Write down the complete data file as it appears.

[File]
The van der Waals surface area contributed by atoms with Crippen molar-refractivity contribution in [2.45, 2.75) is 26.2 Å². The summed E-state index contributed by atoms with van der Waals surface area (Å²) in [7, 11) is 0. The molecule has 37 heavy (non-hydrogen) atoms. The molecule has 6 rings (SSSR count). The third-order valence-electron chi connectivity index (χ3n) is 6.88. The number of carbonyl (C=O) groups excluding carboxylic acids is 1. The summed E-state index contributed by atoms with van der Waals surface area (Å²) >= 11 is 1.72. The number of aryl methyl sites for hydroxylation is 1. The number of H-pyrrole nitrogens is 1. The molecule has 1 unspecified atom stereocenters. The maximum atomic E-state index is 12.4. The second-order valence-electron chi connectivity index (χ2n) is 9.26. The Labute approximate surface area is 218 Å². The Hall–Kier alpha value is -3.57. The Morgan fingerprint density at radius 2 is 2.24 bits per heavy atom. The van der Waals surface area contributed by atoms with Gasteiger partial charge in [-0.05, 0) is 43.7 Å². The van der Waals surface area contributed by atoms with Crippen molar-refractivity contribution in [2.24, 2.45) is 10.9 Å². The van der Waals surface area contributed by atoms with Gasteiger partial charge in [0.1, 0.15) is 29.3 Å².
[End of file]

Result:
The van der Waals surface area contributed by atoms with Crippen molar-refractivity contribution in [2.45, 2.75) is 26.2 Å². The summed E-state index contributed by atoms with van der Waals surface area (Å²) in [7, 11) is 0. The molecule has 37 heavy (non-hydrogen) atoms. The molecule has 6 rings (SSSR count). The third-order valence-electron chi connectivity index (χ3n) is 6.88. The number of carbonyl (C=O) groups excluding carboxylic acids is 1. The summed E-state index contributed by atoms with van der Waals surface area (Å²) >= 11 is 1.72. The number of aryl methyl sites for hydroxylation is 1. The number of H-pyrrole nitrogens is 1. The molecule has 1 unspecified atom stereocenters. The maximum atomic E-state index is 12.4. The second-order valence-electron chi connectivity index (χ2n) is 9.26. The Labute approximate surface area is 218 Å². The Hall–Kier alpha value is -3.57. The Morgan fingerprint density at radius 2 is 2.24 bits per heavy atom. The van der Waals surface area contributed by atoms with Gasteiger partial charge in [-0.05, 0) is 43.7 Å². The van der Waals surface area contributed by atoms with Crippen molar-refractivity contribution in [2.24, 2.45) is 10.9 Å². The van der Waals surface area contributed by atoms with Gasteiger partial charge in [0.1, 0.15) is 29.3 Å².